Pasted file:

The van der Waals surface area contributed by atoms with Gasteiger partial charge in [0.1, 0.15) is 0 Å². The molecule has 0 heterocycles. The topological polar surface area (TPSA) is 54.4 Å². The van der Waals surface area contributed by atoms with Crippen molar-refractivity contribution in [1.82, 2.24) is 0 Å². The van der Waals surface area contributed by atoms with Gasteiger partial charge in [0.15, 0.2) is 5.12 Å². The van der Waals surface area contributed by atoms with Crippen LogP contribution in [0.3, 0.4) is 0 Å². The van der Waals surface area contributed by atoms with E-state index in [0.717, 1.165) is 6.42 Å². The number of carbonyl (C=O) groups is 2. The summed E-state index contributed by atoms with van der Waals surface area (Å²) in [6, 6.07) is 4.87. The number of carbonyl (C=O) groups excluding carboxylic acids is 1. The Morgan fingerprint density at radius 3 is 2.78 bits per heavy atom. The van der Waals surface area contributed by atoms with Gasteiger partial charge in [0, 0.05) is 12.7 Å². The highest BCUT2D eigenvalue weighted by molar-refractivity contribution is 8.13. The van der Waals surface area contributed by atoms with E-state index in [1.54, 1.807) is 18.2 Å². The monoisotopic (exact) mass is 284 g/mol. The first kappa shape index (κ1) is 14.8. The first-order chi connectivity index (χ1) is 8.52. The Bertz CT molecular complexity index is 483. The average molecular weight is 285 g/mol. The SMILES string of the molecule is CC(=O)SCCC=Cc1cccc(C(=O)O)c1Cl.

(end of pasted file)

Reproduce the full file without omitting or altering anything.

The van der Waals surface area contributed by atoms with Gasteiger partial charge in [0.1, 0.15) is 0 Å². The molecule has 0 heterocycles. The topological polar surface area (TPSA) is 54.4 Å². The van der Waals surface area contributed by atoms with Crippen molar-refractivity contribution in [1.82, 2.24) is 0 Å². The van der Waals surface area contributed by atoms with Gasteiger partial charge in [0.15, 0.2) is 5.12 Å². The van der Waals surface area contributed by atoms with Crippen LogP contribution in [0.3, 0.4) is 0 Å². The van der Waals surface area contributed by atoms with E-state index in [0.717, 1.165) is 6.42 Å². The number of carbonyl (C=O) groups is 2. The summed E-state index contributed by atoms with van der Waals surface area (Å²) in [6, 6.07) is 4.87. The number of carbonyl (C=O) groups excluding carboxylic acids is 1. The Morgan fingerprint density at radius 3 is 2.78 bits per heavy atom. The van der Waals surface area contributed by atoms with Gasteiger partial charge in [0, 0.05) is 12.7 Å². The highest BCUT2D eigenvalue weighted by molar-refractivity contribution is 8.13. The van der Waals surface area contributed by atoms with E-state index in [1.54, 1.807) is 18.2 Å². The monoisotopic (exact) mass is 284 g/mol. The first kappa shape index (κ1) is 14.8. The first-order chi connectivity index (χ1) is 8.52. The Bertz CT molecular complexity index is 483. The average molecular weight is 285 g/mol. The SMILES string of the molecule is CC(=O)SCCC=Cc1cccc(C(=O)O)c1Cl.